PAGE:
Learning doesn’t have to be a dull chore. Organisations like TED set the bar high for video talks. Along with the RSA Animates, they’ve elevated the lecture to an art. They create highly curated visual stories that move both the mind and the heart. They inspire us to fall into a rabbit hole, going from video to video, hyperlink to hyperlink.
Learning shouldn’t stop when you’re 18 or 22. Education startups, like FutureLearn, are re-inventing learning for life. They will offer free online courses from top universities whenever and wherever you like. For FutureLearn, the classroom can be a lecture hall, a mobile phone, a museum, an airport. They are building an experience that welcomes everyone to learn, regardless of age, location or background.
My ambition is to put these principles into practice – to use technology to make learning sing. This summer Robert Jones, Head of New Thinking and professor at the University of East Anglia, and I will be co-creating a course on branding for FutureLearn. Our challenge and opportunity will not just be using the medium, but making the most of it.
Melissa Andrada is a lead strategist passionate about the intersection between brand, technology and social impact. In her spare time, she teaches entrepreneurs and startups how to build better businesses at General Assembly.@themelissard
India is indeed a funny telecom market—saturated with 13 players, with each of them contemplating different strategies to claw market share. Along with a spew of scandals, license cancellations and price revisions, we’ve just witnessed the end an eight-year-long feud between the estranged Reliance brothers. They recently joined hands again under Reliance Jio, with the goal of providing 4G in India .
While pan-India coverage has yet to be achieved by any provider, and 3G subscribers number only 33 million, Reliance, Airtel and Videocon have already stepped on the 4G accelerator. On the other hand, Vodafone claims that it’s too early for India to go 4G. So is Reliance Jio doing the right thing? Let’s rummage through a few facts.
More people in India access the Internet through their phones than through a computer, which means that to most Indians, the availability of cheaper handsets is more significant than the service - be it 2G, 3G or 4G. Hardware is what will have a real impact for the mass market in India – which is evident from Micromax Mobile’s success so far.
Many in India would still prefer streaming a movie using Wi-Fi, calling at the lowest rates and using 2G/3G to access Facebook. 4G data packages will be priced higher, so operators will have to offer other incentives to attract customers. In this atmosphere, Reliance 4G will have to challenge Uninor’s cheap calling rates, Aircel’s cheap 3G data packages and also provide good coverage.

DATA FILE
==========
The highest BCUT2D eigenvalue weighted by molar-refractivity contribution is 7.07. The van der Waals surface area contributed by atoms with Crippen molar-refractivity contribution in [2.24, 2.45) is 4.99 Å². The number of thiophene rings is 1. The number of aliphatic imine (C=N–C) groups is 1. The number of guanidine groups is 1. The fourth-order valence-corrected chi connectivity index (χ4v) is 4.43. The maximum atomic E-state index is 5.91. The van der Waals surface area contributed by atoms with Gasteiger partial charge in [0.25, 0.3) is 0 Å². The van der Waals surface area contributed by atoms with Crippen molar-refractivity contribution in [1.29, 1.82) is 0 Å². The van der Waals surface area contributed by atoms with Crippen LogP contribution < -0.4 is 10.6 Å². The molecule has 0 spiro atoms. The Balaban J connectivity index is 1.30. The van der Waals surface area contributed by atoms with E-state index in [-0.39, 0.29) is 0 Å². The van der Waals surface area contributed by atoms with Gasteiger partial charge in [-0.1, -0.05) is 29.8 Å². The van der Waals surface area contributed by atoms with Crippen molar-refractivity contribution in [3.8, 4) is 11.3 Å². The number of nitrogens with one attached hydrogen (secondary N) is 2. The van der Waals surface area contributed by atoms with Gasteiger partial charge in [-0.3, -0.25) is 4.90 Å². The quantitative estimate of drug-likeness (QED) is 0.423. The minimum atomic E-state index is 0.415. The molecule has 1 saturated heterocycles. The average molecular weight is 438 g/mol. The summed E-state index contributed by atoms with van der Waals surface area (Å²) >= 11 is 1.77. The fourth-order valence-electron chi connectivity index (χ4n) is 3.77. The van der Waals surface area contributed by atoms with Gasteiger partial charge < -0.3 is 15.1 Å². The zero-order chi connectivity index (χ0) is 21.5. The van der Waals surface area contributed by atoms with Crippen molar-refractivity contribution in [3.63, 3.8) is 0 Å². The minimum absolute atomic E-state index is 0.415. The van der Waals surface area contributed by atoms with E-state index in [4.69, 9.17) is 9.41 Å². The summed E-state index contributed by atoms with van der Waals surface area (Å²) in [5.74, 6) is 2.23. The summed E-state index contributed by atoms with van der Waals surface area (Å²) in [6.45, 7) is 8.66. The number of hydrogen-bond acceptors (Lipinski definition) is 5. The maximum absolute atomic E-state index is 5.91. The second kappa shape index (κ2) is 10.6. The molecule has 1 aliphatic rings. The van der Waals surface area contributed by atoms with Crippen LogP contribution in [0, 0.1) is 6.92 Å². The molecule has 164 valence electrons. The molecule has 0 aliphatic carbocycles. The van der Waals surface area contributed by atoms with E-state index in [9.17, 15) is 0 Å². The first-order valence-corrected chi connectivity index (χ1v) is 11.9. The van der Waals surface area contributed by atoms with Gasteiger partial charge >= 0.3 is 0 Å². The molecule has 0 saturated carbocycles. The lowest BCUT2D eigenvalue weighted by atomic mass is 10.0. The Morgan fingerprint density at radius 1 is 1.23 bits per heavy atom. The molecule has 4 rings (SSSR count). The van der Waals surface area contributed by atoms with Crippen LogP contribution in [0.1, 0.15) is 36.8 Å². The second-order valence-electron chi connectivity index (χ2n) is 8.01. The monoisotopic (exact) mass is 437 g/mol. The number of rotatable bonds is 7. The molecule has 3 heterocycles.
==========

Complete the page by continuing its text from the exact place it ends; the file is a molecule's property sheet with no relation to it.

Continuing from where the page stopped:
There’s yet another matter of concern—network compatibility. Since 4G can be deployed using different technologies, a device that’s termed 4G isn’t necessarily compatible with every provider’s network. For example, a Nokia Lumia or a Blackberry Z10 might not be compatible with the 4G network provided by Airtel or Reliance, while an expensive Samsung Galaxy S4 will be. This is why iPads in the US are bundled with AT&T, Verizon or Sprint; the device doesn’t work seamlessly across all networks.
Hence, our view is that Reliance Jio will need to carefully plan out their strategy before they rattle India’s telecom world. Reliance Communications has done this before by making mobile phone usage on CDMA networks democratic and affordable. And we’re convinced Reliance pull this off again, with a brand-led strategy. Here are four steps that also earlier applied to 2G and 3G, but have different implications in this context:
Make life easy
The trick will be to find a simple way to explain how Jio can help people and make life easier. They have got their first move right by attaining licenses in all circles – this might restrain the Indian consumer from switching SIMs while switching regions, who on an average possesses 2.2 SIMs.
Be honest and transparent
The Indian consumer might be still rallying under recovery mode from the wake of the 2G scandals and 3G stay orders. Reliance must lift levels of public interest and breed confidence in its brand.